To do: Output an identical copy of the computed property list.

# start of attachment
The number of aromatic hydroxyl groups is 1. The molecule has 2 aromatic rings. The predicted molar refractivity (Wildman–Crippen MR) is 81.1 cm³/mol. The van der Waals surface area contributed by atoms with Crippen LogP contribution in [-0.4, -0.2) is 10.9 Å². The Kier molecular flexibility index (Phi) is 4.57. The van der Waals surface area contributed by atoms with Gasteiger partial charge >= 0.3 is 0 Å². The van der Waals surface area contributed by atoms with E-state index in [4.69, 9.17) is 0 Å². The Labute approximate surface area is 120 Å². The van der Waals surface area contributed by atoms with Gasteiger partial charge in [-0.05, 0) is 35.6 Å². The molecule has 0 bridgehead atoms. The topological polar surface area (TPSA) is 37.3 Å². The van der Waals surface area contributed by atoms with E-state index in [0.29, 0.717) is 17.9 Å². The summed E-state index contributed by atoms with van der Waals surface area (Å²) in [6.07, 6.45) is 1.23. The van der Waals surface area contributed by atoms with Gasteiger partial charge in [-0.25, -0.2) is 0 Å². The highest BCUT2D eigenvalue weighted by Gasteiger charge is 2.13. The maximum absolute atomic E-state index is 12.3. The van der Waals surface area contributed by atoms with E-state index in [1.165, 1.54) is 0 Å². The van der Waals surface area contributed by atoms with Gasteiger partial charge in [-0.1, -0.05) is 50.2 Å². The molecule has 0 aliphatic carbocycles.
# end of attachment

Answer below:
The number of aromatic hydroxyl groups is 1. The molecule has 2 aromatic rings. The predicted molar refractivity (Wildman–Crippen MR) is 81.1 cm³/mol. The van der Waals surface area contributed by atoms with Crippen LogP contribution in [-0.4, -0.2) is 10.9 Å². The Kier molecular flexibility index (Phi) is 4.57. The van der Waals surface area contributed by atoms with Gasteiger partial charge >= 0.3 is 0 Å². The van der Waals surface area contributed by atoms with E-state index in [4.69, 9.17) is 0 Å². The Labute approximate surface area is 120 Å². The van der Waals surface area contributed by atoms with Gasteiger partial charge in [-0.05, 0) is 35.6 Å². The molecule has 0 bridgehead atoms. The topological polar surface area (TPSA) is 37.3 Å². The van der Waals surface area contributed by atoms with E-state index in [0.29, 0.717) is 17.9 Å². The summed E-state index contributed by atoms with van der Waals surface area (Å²) in [6.07, 6.45) is 1.23. The van der Waals surface area contributed by atoms with Gasteiger partial charge in [-0.25, -0.2) is 0 Å². The highest BCUT2D eigenvalue weighted by Gasteiger charge is 2.13. The maximum absolute atomic E-state index is 12.3. The van der Waals surface area contributed by atoms with E-state index in [1.165, 1.54) is 0 Å². The van der Waals surface area contributed by atoms with Gasteiger partial charge in [-0.1, -0.05) is 50.2 Å². The molecule has 0 aliphatic carbocycles.